Aug 27, 2007
Bill Moyers is again the topic of PBS ombudsman Michael Getler's column. Getler addresses Moyers' farewell to Karl Rove on Aug. 17 and says he's less concerned with the "editorializing" than the reporting. The "reports" in Moyers' following line lacked attribution, says Getler: "At [Rove's] press conference this week he asked God to bless the president and the country, even as reports were circulating that he himself had confessed to friends his own agnosticism."
Posted by Katy June-Friesen at 11:42 AM
The New York Times and the Wall Street Journal review The Anti-Americans (a love-hate relationship), a PBS documentary debuting tonight. The film is the latest installment of the CPB-backed America at a Crossroads initiative. Filmmakers Louis Alvarez, Andy Kolker and Peter Odabashian will be appearing today on WNYC's Leonard Lopate Show and Tucker Carlson's MSNBC series.
Posted by Karen at 11:20 AM
"Call it a guilt trip or a cultural awakening, but some Latino filmmakers feel that the controversy over Ken Burns' upcoming World War II documentary has unexpectedly opened doors for their work at PBS," reports the AP. Before The War's premiere on Sept. 23, PBS has scheduled to air five programs featuring Latinos. The program about marketing to (and representing) Latinos-- Brown Is the New Green: George Lopez and the American Dream (Sept. 12)--lines up with PBS's educational goals: "To a certain degree, Brown Is the New Green feels like a primer on Latino society for older white Americans — a big part of PBS' audience."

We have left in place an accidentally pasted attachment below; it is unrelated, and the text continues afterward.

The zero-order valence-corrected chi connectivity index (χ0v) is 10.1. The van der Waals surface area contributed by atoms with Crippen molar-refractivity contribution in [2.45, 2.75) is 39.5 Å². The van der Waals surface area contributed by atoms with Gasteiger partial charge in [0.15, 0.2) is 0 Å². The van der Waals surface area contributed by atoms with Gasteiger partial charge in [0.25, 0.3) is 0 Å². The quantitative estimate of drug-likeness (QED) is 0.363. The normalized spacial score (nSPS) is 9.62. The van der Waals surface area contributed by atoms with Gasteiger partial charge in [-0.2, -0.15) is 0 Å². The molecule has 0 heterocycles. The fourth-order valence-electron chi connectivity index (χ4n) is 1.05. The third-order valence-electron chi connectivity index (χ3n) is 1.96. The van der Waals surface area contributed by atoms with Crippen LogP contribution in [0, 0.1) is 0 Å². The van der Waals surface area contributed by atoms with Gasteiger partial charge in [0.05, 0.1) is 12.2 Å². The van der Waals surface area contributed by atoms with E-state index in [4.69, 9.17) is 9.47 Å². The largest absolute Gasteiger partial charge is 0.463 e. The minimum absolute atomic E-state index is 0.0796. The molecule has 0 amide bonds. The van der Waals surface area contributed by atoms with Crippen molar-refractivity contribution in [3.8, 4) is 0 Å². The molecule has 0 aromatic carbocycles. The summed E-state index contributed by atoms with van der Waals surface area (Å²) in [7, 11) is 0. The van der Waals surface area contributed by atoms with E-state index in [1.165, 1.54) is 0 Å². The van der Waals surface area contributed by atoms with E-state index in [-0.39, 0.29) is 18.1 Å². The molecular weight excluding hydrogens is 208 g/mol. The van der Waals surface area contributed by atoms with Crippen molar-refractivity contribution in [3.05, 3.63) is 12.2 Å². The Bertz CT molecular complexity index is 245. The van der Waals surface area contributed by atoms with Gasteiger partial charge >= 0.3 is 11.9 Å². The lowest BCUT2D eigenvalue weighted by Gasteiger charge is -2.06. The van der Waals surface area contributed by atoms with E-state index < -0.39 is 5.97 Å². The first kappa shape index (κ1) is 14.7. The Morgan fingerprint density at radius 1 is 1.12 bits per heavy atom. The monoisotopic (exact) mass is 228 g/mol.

Posted by Katy June-Friesen at 11:15 AM
Program changes and compensation disputes at Seattle NPR news station KUOW prompted longtime host and engineer Ken Vincent to abruptly quit his job and go public with a litany of grievances over work conditions, as reported by The Stranger, a Seattle alt weekly, and the Seattle Times. Vincent and other employees object to the clipped on-air delivery style that Program Director Jeff Hansen has asked all on-air staff to adopt; Vincent describes the style change as "dumbing down the on-air sound." Turmoil among the KUOW air staff began amid rumors of big bonuses for management and a projected $2.5 million end of year surplus, according to Blatherwatch, a Seattle radio blog that interviewed former KUOW morning host Deborah Brandt about why she resigned early this year.
Posted by Karen at 9:18 AM